Some of these disinfectants have a 10-minute dwell time. This means that the product must be left on the surface for at least 10-minutes before being wiped off.


For a product to be EPA Registered as a disinfectant it must pass efficacy testing for each given virus or microorganism. This test includes exposing the subject strain to the disinfectant and the product must kill over 99.99% of the microorganism to pass. Often an organic soil load is added to create a more challenging test as organic material on the surface reduces the efficacy of a disinfectant. The industry standard is a 5% organic soil load which simulates slightly “dirty” conditions.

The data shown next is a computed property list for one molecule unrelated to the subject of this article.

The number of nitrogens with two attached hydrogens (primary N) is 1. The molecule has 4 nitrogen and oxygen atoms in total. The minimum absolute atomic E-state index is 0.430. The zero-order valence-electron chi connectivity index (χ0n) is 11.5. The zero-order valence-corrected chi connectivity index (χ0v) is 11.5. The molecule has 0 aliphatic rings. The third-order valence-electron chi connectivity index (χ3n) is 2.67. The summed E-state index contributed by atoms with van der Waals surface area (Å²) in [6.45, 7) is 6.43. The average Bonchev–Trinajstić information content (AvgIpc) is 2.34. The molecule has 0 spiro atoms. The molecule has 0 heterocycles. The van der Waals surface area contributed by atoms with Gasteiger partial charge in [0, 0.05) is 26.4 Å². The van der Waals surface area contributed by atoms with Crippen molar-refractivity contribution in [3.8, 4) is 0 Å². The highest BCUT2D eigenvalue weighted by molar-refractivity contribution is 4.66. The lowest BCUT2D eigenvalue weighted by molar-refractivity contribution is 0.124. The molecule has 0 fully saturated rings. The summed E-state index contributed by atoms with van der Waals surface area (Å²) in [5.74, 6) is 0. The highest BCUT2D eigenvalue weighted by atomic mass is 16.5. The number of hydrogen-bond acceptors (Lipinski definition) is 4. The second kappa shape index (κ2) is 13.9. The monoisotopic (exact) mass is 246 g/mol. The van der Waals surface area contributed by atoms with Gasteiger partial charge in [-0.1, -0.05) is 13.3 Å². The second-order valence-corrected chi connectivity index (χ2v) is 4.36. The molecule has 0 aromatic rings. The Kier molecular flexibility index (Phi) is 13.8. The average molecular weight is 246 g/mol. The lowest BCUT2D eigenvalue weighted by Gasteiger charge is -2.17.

Covid-19 Protocol


Unfortunately, cleaned and treated surfaces can become recontaminated in minutes if an infected individual is present and sneezes or coughs without controlling the droplet spread. Due to the nature of contamination and infectious disease, Team K Services cannot be held liable for the presence of COVID-19 once the structure is released from cleaning. Team K Services cannot guarantee sterilization or the lack of COVID-19 due to the lack of testing available, the nature of porous materials and the lack of EPA registered products having COVID-19 on the kill claim.

For environments with confirmed cases of COVID-19, Team K Services will use a two-phase protocol. These phases include:

Phase 1: A gross cleaning is first conducted in which dirt is removed.